Women’s Health Week 2020 – Diastasis Recti

As a mother of a six year old, Osteopath Gabby knows a thing or two about abdominal separation after child birth. With so much focus on the new arrival, mum’s are often over looked and this common occurrence known as ‘Diastasis Recti is commonly missed.

Although it’s termed “abdominal separation”, it’s not the actual abdominal muscles separating, it’s the linea alba, the fibrous structure that lies between the rectus abdominus that stretches. As the linea alba stretches, it gives the appearance that the abdominals are separated.

So why does this happen during pregnancy?

Diastasis recti needs to occur to support the growing baby. It’s a natural occurrence during pregnancy, mostly in the last few weeks of gestation.

Can you prevent a widening of diastasis during pregnancy?

YES you can to a certain extent with these factors that YOU can control.  This can be achieved by:

  • Good exercise
  • Improved core function
  • Good nutrition

Factors that you cannot control or change that will contribute to a diastasis are:

  • Rapid growth rate of the baby
  • Size of the baby
  • How you “carry” the baby

Remember, you can’t prevent it completely because it’s naturally occurring.

Post Nataly…. What happens to your tummy then?

The best time to assess a diastasis recti is 2-3 weeks after giving birth. Having it assessed by a health professional who is trained at feeling for differences of muscle and tissue tension will give you a baseline to go from.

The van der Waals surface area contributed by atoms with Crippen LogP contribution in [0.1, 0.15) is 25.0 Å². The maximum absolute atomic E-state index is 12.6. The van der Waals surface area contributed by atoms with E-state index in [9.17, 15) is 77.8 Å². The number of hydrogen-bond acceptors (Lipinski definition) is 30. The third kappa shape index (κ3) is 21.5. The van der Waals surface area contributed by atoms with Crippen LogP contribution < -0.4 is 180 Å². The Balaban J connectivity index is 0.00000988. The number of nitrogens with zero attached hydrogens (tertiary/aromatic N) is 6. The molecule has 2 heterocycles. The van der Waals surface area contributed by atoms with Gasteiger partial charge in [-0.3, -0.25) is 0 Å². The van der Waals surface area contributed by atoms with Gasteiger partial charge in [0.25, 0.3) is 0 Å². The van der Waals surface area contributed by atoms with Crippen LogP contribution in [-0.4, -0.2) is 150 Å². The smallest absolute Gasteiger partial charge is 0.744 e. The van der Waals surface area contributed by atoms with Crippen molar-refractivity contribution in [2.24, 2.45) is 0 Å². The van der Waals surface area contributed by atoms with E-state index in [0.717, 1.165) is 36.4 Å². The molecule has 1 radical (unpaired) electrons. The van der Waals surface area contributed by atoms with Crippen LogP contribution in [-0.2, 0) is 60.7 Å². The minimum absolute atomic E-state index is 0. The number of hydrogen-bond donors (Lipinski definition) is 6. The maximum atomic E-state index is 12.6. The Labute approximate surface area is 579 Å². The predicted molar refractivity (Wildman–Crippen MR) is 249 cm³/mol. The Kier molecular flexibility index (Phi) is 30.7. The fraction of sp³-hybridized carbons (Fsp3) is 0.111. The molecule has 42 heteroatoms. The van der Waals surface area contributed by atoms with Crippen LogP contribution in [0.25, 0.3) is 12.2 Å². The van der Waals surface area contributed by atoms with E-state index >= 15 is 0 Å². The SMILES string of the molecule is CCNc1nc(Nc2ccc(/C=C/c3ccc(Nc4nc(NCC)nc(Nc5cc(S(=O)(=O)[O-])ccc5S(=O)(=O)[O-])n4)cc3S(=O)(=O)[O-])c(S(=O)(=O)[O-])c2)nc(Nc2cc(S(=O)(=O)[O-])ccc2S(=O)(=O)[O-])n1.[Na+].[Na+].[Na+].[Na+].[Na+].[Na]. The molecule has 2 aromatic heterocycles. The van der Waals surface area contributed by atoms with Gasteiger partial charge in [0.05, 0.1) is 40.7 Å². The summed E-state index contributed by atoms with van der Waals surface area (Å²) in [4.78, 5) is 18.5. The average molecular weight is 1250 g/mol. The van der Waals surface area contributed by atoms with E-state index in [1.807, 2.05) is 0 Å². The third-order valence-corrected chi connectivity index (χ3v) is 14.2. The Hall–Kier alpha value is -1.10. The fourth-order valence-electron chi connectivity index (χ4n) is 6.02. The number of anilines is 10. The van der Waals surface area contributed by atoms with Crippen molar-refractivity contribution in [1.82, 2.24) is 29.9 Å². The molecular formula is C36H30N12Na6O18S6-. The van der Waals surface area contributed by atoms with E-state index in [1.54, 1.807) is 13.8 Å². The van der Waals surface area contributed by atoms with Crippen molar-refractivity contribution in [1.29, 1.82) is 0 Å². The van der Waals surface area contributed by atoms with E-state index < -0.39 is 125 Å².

Your diastasis recti should naturally heal around the 8 week mark post partum, which is a great time to re assess. Left unmanaged it will most likely be the same at the 12 month mark post partum.

What is the GAP? How big is considered too big?

Pre pregnancy, chances are you don’t know unless you had it assessed. Therefore most women don’t know what their natural width is of their linea alba. That gap varies from 0.5 to 2.0cm.

The gap of your diastasis recti is generally wider at the belly button area than at the top of the abdominals. If the space between the abdominal muscles at the belly button is quite significant compared to the upper part, as well as the depth (how far down you can push your fingers into the abdomen) then it needs to be addressed.

What exercises are best for Diastasis Recti?

AVOID these exercises, especially during pregnancy and the first 6 weeks post partum.

  • CRUNCHES –  this is the biggest NO, NO. All crunches are forbidden. It can increase intra – abdominal pressure
  • LEG LOWERS – lying on your back, both feet off the floor. Too advanced for a compromised core system
  • FRONTAL PLANKS – 4 Point kneeling. It increases the load on a weakened core system
  • PRESS UPS/PUSH UPS – 4 Point kneeling. As with the frontal planks, there’s too much load on the weak core

Crunches and Planks will cause FURTHER SEPERATION  of your abdominals.

Safer exercise options are:

  • Side plank variations
  • Supported 4 point kneeling – to do press ups, glut kickbacks. Support your hands on the couch
  • Press ups off the wall

With all exercises the main focus is on the activation of your transversus abdominus and pelvic floor muscles. They will help heal your diastasis recti as they narrow “the gap” when contracted.

Depending on the size and depth of your separation will affect how long it takes to heal. Recovery takes time as it may take anywhere from 8 weeks to 9+ months.


Our Osteopaths and Physiotherapists in Melbourne’s inner west, can help assess your diastasis and prescribe the correct exercises for you.